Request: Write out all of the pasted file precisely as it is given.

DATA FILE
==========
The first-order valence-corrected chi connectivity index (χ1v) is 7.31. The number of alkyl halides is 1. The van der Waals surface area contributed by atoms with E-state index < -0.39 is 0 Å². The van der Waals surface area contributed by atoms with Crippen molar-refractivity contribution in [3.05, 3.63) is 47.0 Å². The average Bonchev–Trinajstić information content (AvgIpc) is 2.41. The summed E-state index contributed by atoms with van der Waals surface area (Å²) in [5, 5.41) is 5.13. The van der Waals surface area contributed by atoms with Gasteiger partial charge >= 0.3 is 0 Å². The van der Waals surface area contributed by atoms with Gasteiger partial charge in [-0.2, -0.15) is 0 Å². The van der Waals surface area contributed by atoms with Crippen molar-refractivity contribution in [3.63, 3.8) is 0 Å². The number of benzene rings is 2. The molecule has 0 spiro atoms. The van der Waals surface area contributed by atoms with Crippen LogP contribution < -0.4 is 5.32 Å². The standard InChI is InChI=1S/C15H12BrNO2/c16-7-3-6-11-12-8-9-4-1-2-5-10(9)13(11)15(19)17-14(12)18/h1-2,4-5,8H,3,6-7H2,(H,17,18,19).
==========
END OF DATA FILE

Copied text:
The first-order valence-corrected chi connectivity index (χ1v) is 7.31. The number of alkyl halides is 1. The van der Waals surface area contributed by atoms with E-state index < -0.39 is 0 Å². The van der Waals surface area contributed by atoms with Crippen molar-refractivity contribution in [3.05, 3.63) is 47.0 Å². The average Bonchev–Trinajstić information content (AvgIpc) is 2.41. The summed E-state index contributed by atoms with van der Waals surface area (Å²) in [5, 5.41) is 5.13. The van der Waals surface area contributed by atoms with Gasteiger partial charge >= 0.3 is 0 Å². The van der Waals surface area contributed by atoms with Gasteiger partial charge in [-0.2, -0.15) is 0 Å². The van der Waals surface area contributed by atoms with Crippen molar-refractivity contribution in [3.63, 3.8) is 0 Å². The number of benzene rings is 2. The molecule has 0 spiro atoms. The van der Waals surface area contributed by atoms with Crippen LogP contribution < -0.4 is 5.32 Å². The standard InChI is InChI=1S/C15H12BrNO2/c16-7-3-6-11-12-8-9-4-1-2-5-10(9)13(11)15(19)17-14(12)18/h1-2,4-5,8H,3,6-7H2,(H,17,18,19).